Scientists at the University of Edinburgh are working on a 6-foot, 20-stone robot that they one day hope NASA might bundle up into the foetal position and send to Mars, in preparation for the eventual human mission to the red planet.
It's a proper co production between the Uni and the American space experts, with the hardware being supplied by NASA and the Edinburgh based robotics division tasked with the complex task of fitting it out with a brain, heart, and enough courage to agree to a one-way mission to a foreign planet.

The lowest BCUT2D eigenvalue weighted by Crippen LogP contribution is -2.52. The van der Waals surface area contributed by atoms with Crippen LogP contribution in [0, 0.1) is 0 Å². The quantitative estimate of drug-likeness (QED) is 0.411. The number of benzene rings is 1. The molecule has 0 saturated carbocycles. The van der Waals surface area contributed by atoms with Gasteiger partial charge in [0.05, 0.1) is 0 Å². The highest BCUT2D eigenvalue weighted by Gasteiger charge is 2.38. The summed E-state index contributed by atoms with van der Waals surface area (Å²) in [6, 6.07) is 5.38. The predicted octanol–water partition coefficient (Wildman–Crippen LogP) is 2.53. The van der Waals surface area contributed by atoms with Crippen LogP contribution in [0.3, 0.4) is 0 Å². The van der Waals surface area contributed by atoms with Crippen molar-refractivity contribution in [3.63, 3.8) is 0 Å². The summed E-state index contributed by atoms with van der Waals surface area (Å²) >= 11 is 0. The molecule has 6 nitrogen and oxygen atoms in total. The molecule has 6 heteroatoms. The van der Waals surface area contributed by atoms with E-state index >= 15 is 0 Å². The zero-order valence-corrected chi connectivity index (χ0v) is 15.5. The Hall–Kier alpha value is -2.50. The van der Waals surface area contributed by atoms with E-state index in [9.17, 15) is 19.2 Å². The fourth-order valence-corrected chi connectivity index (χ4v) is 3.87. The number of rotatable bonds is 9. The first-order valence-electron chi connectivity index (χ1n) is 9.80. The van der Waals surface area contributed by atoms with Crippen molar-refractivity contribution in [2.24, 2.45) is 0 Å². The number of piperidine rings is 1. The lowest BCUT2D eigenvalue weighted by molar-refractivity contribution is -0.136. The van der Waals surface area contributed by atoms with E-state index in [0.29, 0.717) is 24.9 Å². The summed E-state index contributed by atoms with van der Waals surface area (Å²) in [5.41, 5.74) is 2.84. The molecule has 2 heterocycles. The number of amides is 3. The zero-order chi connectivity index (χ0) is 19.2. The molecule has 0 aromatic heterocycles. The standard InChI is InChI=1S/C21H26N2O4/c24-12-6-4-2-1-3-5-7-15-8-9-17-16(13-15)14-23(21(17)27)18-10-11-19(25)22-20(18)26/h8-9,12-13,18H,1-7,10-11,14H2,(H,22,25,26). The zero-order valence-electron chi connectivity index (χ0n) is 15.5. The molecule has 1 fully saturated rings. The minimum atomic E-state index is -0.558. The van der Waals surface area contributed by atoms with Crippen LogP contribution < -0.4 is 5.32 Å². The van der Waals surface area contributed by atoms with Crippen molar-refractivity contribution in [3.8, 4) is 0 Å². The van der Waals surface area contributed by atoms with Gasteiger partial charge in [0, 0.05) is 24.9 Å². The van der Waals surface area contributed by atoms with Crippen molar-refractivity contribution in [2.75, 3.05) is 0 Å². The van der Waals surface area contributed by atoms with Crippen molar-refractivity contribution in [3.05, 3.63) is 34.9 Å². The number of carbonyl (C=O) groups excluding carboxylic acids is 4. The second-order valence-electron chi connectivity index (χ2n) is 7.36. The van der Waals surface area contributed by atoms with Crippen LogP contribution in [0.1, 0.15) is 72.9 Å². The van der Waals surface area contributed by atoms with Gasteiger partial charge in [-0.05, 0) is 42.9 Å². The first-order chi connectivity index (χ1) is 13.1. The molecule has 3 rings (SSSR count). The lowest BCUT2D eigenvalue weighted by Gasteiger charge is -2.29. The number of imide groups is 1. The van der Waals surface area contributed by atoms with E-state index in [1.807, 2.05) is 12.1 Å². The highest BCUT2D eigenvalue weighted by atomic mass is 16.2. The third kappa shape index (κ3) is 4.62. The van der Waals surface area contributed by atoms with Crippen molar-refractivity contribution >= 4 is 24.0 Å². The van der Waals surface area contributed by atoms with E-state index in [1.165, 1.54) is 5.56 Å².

Professor Sethu Vijayakumar from the Edinburgh Centre for Robotics explained: "At the moment the robot is a pretty basic shell which can walk up a set of three small steps and can reach out and grip something and pass it on to someone. It reacts if you push against it, either swaying or taking a step back."
"The big challenge will be getting Valkyrie to interact with people; you have to have some pretty adaptable algorithms. The dream is to have something that can be a co-worker for astronauts on space missions, for example," he added optimistically. The hope is that Valkyrie will be able to work alongside people within five years. If not, well, 20 stones is pretty damn heavy.
If, for example, there are three small steps on Mars that need something carrying up and slowly handed to a person, it'll be just the thing to have. [Herald]